It’s never too late to set a world record. Yes, even if you’re a centenarian.

They weren’t the fastest athletes at the 2018 USA Track and Field Masters Indoor Championships, but Julia “Hurricane” Hawkins, 102, and Orville Rogers, 100, certainly stole the show.

Hawkins, who didn’t take up running until she was 100, set a pending world record in the 100+ age group for the 60-meter dash by running it in 24.79 seconds. She beat out Ida Keeling’s time of 58.34 seconds.  Then, she went over to the shot put, and put up another indoor record performance by throwing it 2.77 meters.

Keep an eye on Hawkins in lane 2:



For Hawkins, who said “I missed my nap for this,” at the 2017 Outdoor Championships, it was her indoor track debut.

The Baton Rouge, La. resident got her athletic career underway at 81 when she took up cycling. A former schoolteacher, she then decided to give running a try almost two decades later.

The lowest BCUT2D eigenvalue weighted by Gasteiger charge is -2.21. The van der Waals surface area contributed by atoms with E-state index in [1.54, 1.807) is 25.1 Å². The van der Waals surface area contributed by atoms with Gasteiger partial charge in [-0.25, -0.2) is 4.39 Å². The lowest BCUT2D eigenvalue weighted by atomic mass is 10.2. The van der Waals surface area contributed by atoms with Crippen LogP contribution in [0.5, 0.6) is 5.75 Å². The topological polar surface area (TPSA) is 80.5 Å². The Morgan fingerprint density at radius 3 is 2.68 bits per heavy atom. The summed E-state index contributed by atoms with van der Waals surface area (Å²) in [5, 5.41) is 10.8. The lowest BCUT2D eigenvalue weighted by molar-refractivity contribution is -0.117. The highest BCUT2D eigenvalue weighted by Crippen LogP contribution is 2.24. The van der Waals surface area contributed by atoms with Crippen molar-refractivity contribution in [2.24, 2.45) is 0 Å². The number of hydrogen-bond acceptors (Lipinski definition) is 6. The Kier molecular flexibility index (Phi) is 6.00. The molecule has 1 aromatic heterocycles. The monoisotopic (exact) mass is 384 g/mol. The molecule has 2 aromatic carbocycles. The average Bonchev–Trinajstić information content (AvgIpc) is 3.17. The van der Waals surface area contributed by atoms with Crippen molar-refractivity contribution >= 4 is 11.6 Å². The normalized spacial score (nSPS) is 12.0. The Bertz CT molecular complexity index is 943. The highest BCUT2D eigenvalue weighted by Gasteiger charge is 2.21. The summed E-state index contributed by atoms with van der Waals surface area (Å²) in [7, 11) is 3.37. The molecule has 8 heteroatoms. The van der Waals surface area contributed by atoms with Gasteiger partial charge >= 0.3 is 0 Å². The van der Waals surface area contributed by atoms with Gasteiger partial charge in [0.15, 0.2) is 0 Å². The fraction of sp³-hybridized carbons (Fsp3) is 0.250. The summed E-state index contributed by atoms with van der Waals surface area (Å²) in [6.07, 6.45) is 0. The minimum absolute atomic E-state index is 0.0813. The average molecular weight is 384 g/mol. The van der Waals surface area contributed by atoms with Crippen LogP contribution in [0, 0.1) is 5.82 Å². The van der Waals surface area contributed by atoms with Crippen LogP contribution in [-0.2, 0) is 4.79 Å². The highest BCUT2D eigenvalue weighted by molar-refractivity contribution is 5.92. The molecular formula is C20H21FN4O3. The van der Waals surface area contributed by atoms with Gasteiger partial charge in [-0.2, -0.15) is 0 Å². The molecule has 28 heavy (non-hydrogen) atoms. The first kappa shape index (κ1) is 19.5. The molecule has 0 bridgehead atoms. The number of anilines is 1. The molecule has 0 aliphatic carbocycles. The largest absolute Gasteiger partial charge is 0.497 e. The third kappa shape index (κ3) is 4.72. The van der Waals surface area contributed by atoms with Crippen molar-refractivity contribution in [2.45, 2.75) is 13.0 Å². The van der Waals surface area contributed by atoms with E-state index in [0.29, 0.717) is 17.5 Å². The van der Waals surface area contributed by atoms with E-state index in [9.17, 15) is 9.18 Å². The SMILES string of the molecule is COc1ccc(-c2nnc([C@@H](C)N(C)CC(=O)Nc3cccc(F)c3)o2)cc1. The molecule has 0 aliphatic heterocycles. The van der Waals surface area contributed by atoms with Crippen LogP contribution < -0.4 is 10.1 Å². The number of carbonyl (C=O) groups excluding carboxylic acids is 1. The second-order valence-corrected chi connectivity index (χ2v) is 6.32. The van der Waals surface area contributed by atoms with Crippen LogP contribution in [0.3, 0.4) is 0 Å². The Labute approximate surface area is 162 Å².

“I enjoy challenges,” she told WBRC. “I lost my husband a few years ago, and I had to fill my life up with something else, and this is one of the things…I knew I could run because the phone always rings when I’m in the yard, and I run in for the phone.”

As for 100-year-old Orville Rogers, he lit up the 60-meter dash, too, setting an age group record with a time of 19.13 seconds. He beat out rival, 93-year-old Dixon Hemphill with a .12 time difference.

Here’s Rogers in lane 2 of the photo-finish race:



Following that event, Rogers went on to set an age group world record in the 1500-meter run with a time of 20:00.91. The day prior, the World War II bomber pilot from Dallas who flew a B-36 on secret missions during the Korean Conflict set an age group record in the 400-meter by covering it in 4:16.90.

“I love the thrill of preparation and training,” he told Runner’s World. “When I compete, I am not just running against the people out on the track at that moment, I am running against everyone who has run the event before me. That is gratifying to me.”

Their physical strength and speed may not be what it was decades ago, but Hawkins and Rogers have hearts as strong as any athlete out there. You can put a “world record” stamp on that, too.